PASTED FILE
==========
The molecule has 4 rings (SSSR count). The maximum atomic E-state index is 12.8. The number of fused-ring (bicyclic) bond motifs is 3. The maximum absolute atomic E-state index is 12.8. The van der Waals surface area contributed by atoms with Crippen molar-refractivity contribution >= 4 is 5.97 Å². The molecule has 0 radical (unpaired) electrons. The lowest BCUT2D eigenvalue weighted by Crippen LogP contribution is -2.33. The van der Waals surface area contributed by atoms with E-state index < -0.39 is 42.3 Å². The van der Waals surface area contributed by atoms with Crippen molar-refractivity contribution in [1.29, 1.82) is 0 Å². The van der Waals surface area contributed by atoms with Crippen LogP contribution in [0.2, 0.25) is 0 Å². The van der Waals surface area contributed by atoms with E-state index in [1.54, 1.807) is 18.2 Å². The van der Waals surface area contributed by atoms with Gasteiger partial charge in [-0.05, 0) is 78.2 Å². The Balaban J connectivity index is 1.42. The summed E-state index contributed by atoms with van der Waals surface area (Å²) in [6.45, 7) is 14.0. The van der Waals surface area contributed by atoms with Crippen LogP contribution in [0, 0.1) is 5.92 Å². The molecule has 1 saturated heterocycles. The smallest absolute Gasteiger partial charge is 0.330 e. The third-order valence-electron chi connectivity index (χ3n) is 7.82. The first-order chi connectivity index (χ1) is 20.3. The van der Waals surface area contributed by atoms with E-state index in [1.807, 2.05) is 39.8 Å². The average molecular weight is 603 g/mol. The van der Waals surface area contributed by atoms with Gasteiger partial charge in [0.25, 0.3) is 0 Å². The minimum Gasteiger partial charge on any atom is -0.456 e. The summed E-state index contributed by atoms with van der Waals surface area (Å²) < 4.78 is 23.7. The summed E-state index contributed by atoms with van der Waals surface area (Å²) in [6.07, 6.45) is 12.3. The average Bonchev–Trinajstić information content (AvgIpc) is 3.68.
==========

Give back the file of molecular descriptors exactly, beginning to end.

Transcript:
The molecule has 4 rings (SSSR count). The maximum atomic E-state index is 12.8. The number of fused-ring (bicyclic) bond motifs is 3. The maximum absolute atomic E-state index is 12.8. The van der Waals surface area contributed by atoms with Crippen molar-refractivity contribution >= 4 is 5.97 Å². The molecule has 0 radical (unpaired) electrons. The lowest BCUT2D eigenvalue weighted by Crippen LogP contribution is -2.33. The van der Waals surface area contributed by atoms with E-state index < -0.39 is 42.3 Å². The van der Waals surface area contributed by atoms with Crippen molar-refractivity contribution in [1.29, 1.82) is 0 Å². The van der Waals surface area contributed by atoms with Crippen LogP contribution in [0.2, 0.25) is 0 Å². The van der Waals surface area contributed by atoms with E-state index in [1.54, 1.807) is 18.2 Å². The van der Waals surface area contributed by atoms with Gasteiger partial charge in [-0.05, 0) is 78.2 Å². The Balaban J connectivity index is 1.42. The summed E-state index contributed by atoms with van der Waals surface area (Å²) in [6.45, 7) is 14.0. The van der Waals surface area contributed by atoms with Crippen LogP contribution in [0, 0.1) is 5.92 Å². The molecule has 1 saturated heterocycles. The smallest absolute Gasteiger partial charge is 0.330 e. The third-order valence-electron chi connectivity index (χ3n) is 7.82. The first-order chi connectivity index (χ1) is 20.3. The van der Waals surface area contributed by atoms with E-state index in [1.807, 2.05) is 39.8 Å². The average molecular weight is 603 g/mol. The van der Waals surface area contributed by atoms with Gasteiger partial charge in [0.25, 0.3) is 0 Å². The minimum Gasteiger partial charge on any atom is -0.456 e. The summed E-state index contributed by atoms with van der Waals surface area (Å²) < 4.78 is 23.7. The summed E-state index contributed by atoms with van der Waals surface area (Å²) in [6.07, 6.45) is 12.3. The average Bonchev–Trinajstić information content (AvgIpc) is 3.68.